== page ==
"The Mauthausen War Crimes Trial and American Justice in Germany"
Tomaz Jardim received an M.A. in history at the University of Toronto and a B.A. with honors in history from Trent University. During his fellowship at the Museum, he was a Ph.D. candidate in history at the University of Toronto. For his Diane and Howard Wohl Fellowship, Mr. Jardim conducted research for his project, “The Mauthausen War Crimes Trial and American Justice in Germany.”
Mr. Jardim is the recipient of several fellowships and awards for his research, including an Ontario Graduate Scholarship; a Language Study Scholarship from the Deutscher Akademischer Austausch Dienst (DAAD); and the Bagnany Award for Excellence in the Field of History, Trent University. He has served as a fact checker and abstract writer for Holocaust memoirs submitted for publication to the Azrieli Foundation. He has worked as a teaching assistant at the University of Toronto and has taught history seminar groups on the Holocaust, lecturing on many Holocaust-related topics. In addition, he is a musician and is fluent in German.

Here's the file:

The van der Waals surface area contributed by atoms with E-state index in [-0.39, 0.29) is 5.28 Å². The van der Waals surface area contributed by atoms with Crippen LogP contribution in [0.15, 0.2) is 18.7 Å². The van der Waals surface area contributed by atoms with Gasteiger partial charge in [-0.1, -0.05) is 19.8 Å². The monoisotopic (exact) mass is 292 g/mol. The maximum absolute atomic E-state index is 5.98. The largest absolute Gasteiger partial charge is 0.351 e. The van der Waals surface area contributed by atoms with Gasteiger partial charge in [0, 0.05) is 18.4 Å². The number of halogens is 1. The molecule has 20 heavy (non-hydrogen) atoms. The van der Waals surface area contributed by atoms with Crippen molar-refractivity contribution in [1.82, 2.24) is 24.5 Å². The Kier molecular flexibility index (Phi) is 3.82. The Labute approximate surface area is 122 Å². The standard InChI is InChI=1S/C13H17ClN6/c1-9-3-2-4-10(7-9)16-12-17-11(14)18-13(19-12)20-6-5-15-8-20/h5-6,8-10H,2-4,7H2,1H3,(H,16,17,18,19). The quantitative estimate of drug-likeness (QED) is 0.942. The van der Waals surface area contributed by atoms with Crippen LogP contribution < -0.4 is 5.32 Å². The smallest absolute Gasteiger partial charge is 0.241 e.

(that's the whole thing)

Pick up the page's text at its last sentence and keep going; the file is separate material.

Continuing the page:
During his tenure at the Center, Mr. Jardim studied the 1946 Mauthausen War Crimes Trial. This trial, which involved more than sixty perpetrators from one of the most notorious Nazi concentration camps, has remained virtually absent from the historiography of the Holocaust. Among other issues, Mr. Jardim examined the controversial “parent trial system” as well as the concept of a “common design to commit war crimes,” both of which were employed by the American Army in order to prosecute hundreds of perpetrators in the shortest period of time the law would allow. Mr. Jardim explored the contemporary perceptions of Nazi criminality that the trial reveals, and assessed the role of the Mauthausen trial in shaping the historical memory of the Holocaust. He used the Museum’s oral history collection, as well as the American Gathering Conference Collection.
Mr. Jardim was in residence at the Mandel Center from February 1 to April 30, 2008.